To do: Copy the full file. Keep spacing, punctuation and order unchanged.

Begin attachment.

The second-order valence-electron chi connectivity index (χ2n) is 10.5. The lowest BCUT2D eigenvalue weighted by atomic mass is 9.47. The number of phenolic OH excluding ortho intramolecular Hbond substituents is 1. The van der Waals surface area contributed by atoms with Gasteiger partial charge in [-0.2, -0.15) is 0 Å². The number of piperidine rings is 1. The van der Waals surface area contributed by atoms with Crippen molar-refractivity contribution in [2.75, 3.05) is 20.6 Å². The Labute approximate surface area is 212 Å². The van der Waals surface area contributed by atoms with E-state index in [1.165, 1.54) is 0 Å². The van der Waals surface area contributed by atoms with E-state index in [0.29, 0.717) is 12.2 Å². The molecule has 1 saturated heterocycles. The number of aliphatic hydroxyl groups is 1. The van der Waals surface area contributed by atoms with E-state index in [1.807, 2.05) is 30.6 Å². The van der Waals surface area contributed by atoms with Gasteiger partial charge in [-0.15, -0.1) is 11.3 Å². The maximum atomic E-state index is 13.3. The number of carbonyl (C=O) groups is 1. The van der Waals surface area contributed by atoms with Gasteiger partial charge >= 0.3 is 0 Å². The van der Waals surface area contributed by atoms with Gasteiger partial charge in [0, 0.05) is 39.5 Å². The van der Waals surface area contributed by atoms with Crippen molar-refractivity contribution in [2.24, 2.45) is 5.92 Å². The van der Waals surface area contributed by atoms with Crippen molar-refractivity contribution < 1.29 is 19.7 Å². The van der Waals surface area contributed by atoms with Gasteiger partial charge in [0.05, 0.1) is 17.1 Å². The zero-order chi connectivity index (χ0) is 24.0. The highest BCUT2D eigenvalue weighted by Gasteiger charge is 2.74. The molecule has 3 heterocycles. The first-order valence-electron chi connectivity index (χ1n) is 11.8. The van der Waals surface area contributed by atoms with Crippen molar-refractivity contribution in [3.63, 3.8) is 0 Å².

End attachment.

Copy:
The second-order valence-electron chi connectivity index (χ2n) is 10.5. The lowest BCUT2D eigenvalue weighted by atomic mass is 9.47. The number of phenolic OH excluding ortho intramolecular Hbond substituents is 1. The van der Waals surface area contributed by atoms with Gasteiger partial charge in [-0.2, -0.15) is 0 Å². The number of piperidine rings is 1. The van der Waals surface area contributed by atoms with Crippen molar-refractivity contribution in [2.75, 3.05) is 20.6 Å². The Labute approximate surface area is 212 Å². The van der Waals surface area contributed by atoms with E-state index in [1.165, 1.54) is 0 Å². The van der Waals surface area contributed by atoms with E-state index in [0.29, 0.717) is 12.2 Å². The molecule has 1 saturated heterocycles. The number of aliphatic hydroxyl groups is 1. The van der Waals surface area contributed by atoms with E-state index in [1.807, 2.05) is 30.6 Å². The van der Waals surface area contributed by atoms with Gasteiger partial charge in [-0.15, -0.1) is 11.3 Å². The maximum atomic E-state index is 13.3. The number of carbonyl (C=O) groups is 1. The van der Waals surface area contributed by atoms with Gasteiger partial charge >= 0.3 is 0 Å². The van der Waals surface area contributed by atoms with Gasteiger partial charge in [0, 0.05) is 39.5 Å². The van der Waals surface area contributed by atoms with Crippen molar-refractivity contribution in [2.24, 2.45) is 5.92 Å². The van der Waals surface area contributed by atoms with Crippen molar-refractivity contribution < 1.29 is 19.7 Å². The van der Waals surface area contributed by atoms with Gasteiger partial charge in [0.05, 0.1) is 17.1 Å². The zero-order chi connectivity index (χ0) is 24.0. The highest BCUT2D eigenvalue weighted by Gasteiger charge is 2.74. The molecule has 3 heterocycles. The first-order valence-electron chi connectivity index (χ1n) is 11.8. The van der Waals surface area contributed by atoms with Crippen molar-refractivity contribution in [3.63, 3.8) is 0 Å².